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Scandinavia moves toward a carbon-free future

September 5, 2017

Hidden in the recent news that A.P. Moller-Maersk, Denmark’s last oil company, had agreed to sell its oil and gas division to the French giant Total (for a cool $7.45 billion) were some very promising signs that leadership in the fight against climate change will be coming from our northern European neighbors.

Iceland, for instance, already gets 100 percent of its energy from geothermal and hydropower, and is now looking at ways to export its excess energy elsewhere.

Sweden produced 57 percent of its power from renewables in 2015, and aims to bring that number to 100 percent by 2040. Denmark has pledged to completely wean itself off of fossil fuels by 2050. And Norway is investing heavily in offshore wind, including off the coast of New York.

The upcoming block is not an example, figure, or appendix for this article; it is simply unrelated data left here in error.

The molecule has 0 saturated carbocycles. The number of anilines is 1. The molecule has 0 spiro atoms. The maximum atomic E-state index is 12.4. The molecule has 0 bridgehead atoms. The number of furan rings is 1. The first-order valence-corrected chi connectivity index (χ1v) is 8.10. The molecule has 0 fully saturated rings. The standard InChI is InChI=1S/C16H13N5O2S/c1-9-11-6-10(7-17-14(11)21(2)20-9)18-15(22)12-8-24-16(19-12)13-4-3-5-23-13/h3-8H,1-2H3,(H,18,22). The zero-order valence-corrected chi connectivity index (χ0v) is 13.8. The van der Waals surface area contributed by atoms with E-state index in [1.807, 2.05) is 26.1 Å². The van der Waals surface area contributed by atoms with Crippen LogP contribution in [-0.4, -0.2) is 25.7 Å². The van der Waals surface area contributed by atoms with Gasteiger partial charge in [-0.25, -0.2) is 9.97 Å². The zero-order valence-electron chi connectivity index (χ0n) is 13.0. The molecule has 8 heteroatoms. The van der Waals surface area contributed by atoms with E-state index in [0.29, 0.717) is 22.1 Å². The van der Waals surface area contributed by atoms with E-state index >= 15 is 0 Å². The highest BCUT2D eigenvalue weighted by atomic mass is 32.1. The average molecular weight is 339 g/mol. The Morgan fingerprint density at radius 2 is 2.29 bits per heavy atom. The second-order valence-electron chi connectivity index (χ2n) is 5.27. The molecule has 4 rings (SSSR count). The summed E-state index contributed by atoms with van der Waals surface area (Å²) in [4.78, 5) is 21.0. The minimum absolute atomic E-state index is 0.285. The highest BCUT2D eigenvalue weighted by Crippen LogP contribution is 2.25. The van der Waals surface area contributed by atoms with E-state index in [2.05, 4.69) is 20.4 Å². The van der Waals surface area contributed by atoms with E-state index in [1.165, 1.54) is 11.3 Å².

Meanwhile, self-appointed American conservative commentator Ann Coulter recently tweeted: “I don’t believe Hurricane Harvey is God’s punishment for Houston electing a lesbian mayor. But that is more credible than ‘climate change.'”

I am not making that up.

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